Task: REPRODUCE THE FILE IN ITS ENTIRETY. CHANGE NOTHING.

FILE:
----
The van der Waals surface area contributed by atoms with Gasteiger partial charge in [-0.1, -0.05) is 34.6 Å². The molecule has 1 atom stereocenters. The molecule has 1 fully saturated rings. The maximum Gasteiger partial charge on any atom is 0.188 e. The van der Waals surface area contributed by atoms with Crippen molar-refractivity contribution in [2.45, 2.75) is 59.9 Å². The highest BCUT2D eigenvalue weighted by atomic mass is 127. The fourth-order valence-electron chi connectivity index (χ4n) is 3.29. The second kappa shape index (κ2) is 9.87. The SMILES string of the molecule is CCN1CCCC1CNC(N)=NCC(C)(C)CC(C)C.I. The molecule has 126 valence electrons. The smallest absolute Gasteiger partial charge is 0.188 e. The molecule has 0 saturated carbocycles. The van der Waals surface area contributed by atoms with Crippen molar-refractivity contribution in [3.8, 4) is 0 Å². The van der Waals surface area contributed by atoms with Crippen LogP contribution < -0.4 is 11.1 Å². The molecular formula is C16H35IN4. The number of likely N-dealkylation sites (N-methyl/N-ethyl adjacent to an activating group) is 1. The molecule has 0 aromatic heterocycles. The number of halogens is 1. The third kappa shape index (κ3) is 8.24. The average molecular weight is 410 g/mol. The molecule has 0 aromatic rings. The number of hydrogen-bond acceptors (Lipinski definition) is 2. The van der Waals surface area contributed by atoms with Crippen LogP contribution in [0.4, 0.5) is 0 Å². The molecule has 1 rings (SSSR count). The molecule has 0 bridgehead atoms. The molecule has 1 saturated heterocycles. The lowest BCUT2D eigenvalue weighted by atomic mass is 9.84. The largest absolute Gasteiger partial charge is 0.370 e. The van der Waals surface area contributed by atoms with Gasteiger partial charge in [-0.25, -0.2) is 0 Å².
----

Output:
The van der Waals surface area contributed by atoms with Gasteiger partial charge in [-0.1, -0.05) is 34.6 Å². The molecule has 1 atom stereocenters. The molecule has 1 fully saturated rings. The maximum Gasteiger partial charge on any atom is 0.188 e. The van der Waals surface area contributed by atoms with Crippen molar-refractivity contribution in [2.45, 2.75) is 59.9 Å². The highest BCUT2D eigenvalue weighted by atomic mass is 127. The fourth-order valence-electron chi connectivity index (χ4n) is 3.29. The second kappa shape index (κ2) is 9.87. The SMILES string of the molecule is CCN1CCCC1CNC(N)=NCC(C)(C)CC(C)C.I. The molecule has 126 valence electrons. The smallest absolute Gasteiger partial charge is 0.188 e. The molecule has 0 saturated carbocycles. The van der Waals surface area contributed by atoms with Crippen molar-refractivity contribution in [3.8, 4) is 0 Å². The van der Waals surface area contributed by atoms with Crippen LogP contribution < -0.4 is 11.1 Å². The molecular formula is C16H35IN4. The number of likely N-dealkylation sites (N-methyl/N-ethyl adjacent to an activating group) is 1. The molecule has 0 aromatic heterocycles. The number of halogens is 1. The third kappa shape index (κ3) is 8.24. The average molecular weight is 410 g/mol. The molecule has 0 aromatic rings. The number of hydrogen-bond acceptors (Lipinski definition) is 2. The van der Waals surface area contributed by atoms with Crippen LogP contribution in [0.4, 0.5) is 0 Å². The molecule has 1 rings (SSSR count). The molecule has 0 bridgehead atoms. The molecule has 1 saturated heterocycles. The lowest BCUT2D eigenvalue weighted by atomic mass is 9.84. The largest absolute Gasteiger partial charge is 0.370 e. The van der Waals surface area contributed by atoms with Gasteiger partial charge in [-0.25, -0.2) is 0 Å².